JETP Letters

, Volume 99, Issue 5, pp 309–314 | Cite as

Bigraphene nanomeshes: Structure, properties, and formation

  • L. A. Chernozatonskii
  • V. A. Demin
  • A. A. Artyukh
Condensed Matter


New carbon structures of nanomeshes have been considered, which are formed from bilayer graphene by cutting hexagonal holes in it. Edges of these holes by joining chemically active atoms, transforming into folds of graphene, form a closed structure of sp 2 hybridized C atoms. The structure and electron properties of several typical nanomeshes, which are superlattices made of joined nanotube and bigraphene fragments, have been studied. Their stability and essential difference of the electronic band structure from those of their analogs-monolayer graphene nanomeshes—have been demonstrated.


Molecular Dynamic Simulation JETP Letter Graphene Layer Topological Defect Electronic Band Structure 


Unable to display preview. Download preview PDF.

Unable to display preview. Download preview PDF.


  1. 1.
    J. Bai, X. Zhong, S. Jiang, Y. Huang, and X. Duane, Nature Nanotech. 5, 190 (2010).ADSCrossRefGoogle Scholar
  2. 2.
    T. G. Pedersen, C. Flindt, J. Pedersen, N. A. Mortensen, A.-P. Jauho, and K. Pedersen, Phys. Rev. Lett. 100, 136804 (2008).ADSCrossRefGoogle Scholar
  3. 3.
    W. Liu, Z. F. Wang, Q. W. Shi, J. Yang, and F. Liu, Phys. Rev. B 80, 233405 (2009).ADSCrossRefGoogle Scholar
  4. 4.
    X. Y. Cui, R. K. Zheng, Z. W. Liu, L. Li, B. Delley, C. Stampfl, and S. Ringer, Phys. Rev. B 84, 125410 (2011).ADSCrossRefGoogle Scholar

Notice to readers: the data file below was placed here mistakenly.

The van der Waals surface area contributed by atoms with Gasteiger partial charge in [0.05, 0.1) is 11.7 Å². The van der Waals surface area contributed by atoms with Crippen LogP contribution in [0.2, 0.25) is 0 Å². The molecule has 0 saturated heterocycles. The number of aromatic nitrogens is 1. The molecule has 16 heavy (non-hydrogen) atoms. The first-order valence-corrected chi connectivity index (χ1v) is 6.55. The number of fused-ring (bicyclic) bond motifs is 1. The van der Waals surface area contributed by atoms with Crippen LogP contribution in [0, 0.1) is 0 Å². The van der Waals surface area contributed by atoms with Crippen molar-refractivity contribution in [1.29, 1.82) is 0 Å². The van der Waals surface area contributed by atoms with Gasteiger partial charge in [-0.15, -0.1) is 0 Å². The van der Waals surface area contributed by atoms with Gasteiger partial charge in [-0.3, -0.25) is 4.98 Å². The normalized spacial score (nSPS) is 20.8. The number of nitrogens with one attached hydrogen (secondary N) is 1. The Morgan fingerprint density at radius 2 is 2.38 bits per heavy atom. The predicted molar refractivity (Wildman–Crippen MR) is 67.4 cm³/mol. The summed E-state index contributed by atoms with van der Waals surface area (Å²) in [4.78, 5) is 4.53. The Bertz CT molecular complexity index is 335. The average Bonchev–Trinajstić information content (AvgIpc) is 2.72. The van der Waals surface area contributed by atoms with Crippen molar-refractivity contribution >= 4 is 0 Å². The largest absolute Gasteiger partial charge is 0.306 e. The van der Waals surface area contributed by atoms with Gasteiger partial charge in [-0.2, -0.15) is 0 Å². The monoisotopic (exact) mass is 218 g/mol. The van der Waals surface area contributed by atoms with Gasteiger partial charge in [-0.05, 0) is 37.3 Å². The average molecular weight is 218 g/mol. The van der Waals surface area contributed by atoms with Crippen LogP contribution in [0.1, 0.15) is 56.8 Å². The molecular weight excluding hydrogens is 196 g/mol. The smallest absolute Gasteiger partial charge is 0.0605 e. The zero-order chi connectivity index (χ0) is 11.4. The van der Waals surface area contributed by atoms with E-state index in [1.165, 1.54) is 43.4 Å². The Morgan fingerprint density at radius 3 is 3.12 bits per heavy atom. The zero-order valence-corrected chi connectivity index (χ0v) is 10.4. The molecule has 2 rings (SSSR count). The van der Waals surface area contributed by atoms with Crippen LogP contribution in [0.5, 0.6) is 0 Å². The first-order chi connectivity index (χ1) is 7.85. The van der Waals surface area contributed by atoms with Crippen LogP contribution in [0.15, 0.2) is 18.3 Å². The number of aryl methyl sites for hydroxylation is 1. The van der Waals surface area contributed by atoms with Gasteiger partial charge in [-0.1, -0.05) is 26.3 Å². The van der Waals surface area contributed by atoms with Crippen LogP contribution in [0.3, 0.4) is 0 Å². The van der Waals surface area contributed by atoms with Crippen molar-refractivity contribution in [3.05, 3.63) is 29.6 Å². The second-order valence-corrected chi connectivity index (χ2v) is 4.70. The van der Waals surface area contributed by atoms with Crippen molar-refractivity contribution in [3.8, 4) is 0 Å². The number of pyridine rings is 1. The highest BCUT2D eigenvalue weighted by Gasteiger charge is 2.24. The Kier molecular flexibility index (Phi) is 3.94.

5. 5.
    W. Oswald and Z. Wu, Phys. Rev. B 85, 115431 (2012)ADSCrossRefGoogle Scholar
  6. 6.
    L. A. Chernozatonskii, D. G. Kvashnin, O. P. Kvashnina, et al., J. Phys. Chem. C 118, 1318 (2014).CrossRefGoogle Scholar
  7. 7.
    F. Traversi, C. Raillon, S. M. Benameur, K. Liu, S. Khlybov, M. Tosun, D. Krasnozhon, A. Kis, and A. Radenovic, Nature Nanotech. 8, 939 (2013).ADSCrossRefGoogle Scholar
  8. 8.
    F. Börrnert, L. Fu, S. Gorantla, et al., ACS Nano 6, 10327 (2012).CrossRefGoogle Scholar
  9. 9.
    G. Algara-Siller, A. Santana, R. Onionset, et al., Carbon 65, 80 (2013).CrossRefGoogle Scholar
  10. 10.
    Z. Liu, K. Suenaga, P. J. F. Harris, and S. Iijima, Phys. Rev. Lett. 102, 015501 (2009).ADSCrossRefGoogle Scholar
  11. 11.
    J. Y. Huang, F. Ding, B. I. Yakobson, P. Lud, L. Qie, and J. Li, Proc. Natl. Acad. Sci. 106, 10107 (2009).Google Scholar
  12. 12.
    L. A. Chernozatonskii, Phys. Lett. A 172, 173 (1992).ADSCrossRefGoogle Scholar
  13. 13.
    L. A. Chernozatonskii and V. A. Demin, in Proceedings of the International Conference on Nanomaterials: Applications and Properties 2013, Sci. J. 2(3), 03NCNN32 (2013).Google Scholar
  14. 14.
    J. M. Soler, E. Artacho, J. D. Gale, et al., J. Phys.: Condens. Matter 14, 2745 (2002).ADSGoogle Scholar
  15. 15.
    P. Hohenberg and W. Kohn, Phys. Rev. A 136, 864 (1964).ADSCrossRefMathSciNetGoogle Scholar
  16. 16.
    J. P. Perdew and A. Zunger, Phys. Rev. B 23, 5075 (1981).CrossRefGoogle Scholar
  17. 17.
    J. D. Gale and A. L. Rohl, Mol. Simul. 29, 291 (2003).CrossRefMATHGoogle Scholar
  18. 18.
    W. Hoover, Phys. Rev. A 31, 1695 (1985).ADSCrossRefGoogle Scholar
  19. 19.
    N. G. Lebedev, I. V. Zaporotskova, and L. A. Chernozatonskii, Int. J. Quantum Chem. 100, 548 (2004).CrossRefGoogle Scholar
  20. 20.
    A. Rochefort, D. R. Salahub, and P. Avouris, J. Phys. Chem. B 103, 641 (1999).CrossRefGoogle Scholar
  21. 21.
    Vl. V. Voevodin, S. A. Zhumatiy, S. I. Sobolev, et al., Open Syst. J. 7, 36 (2012).Google Scholar

Copyright information

© Pleiades Publishing, Inc. 2014

Authors and Affiliations

  • L. A. Chernozatonskii
    • 1
  • V. A. Demin
    • 1
  • A. A. Artyukh
    • 1
  1. 1.Emanuel Institute of Biochemical PhysicsRussian Academy of SciencesMoscowRussia

Personalised recommendations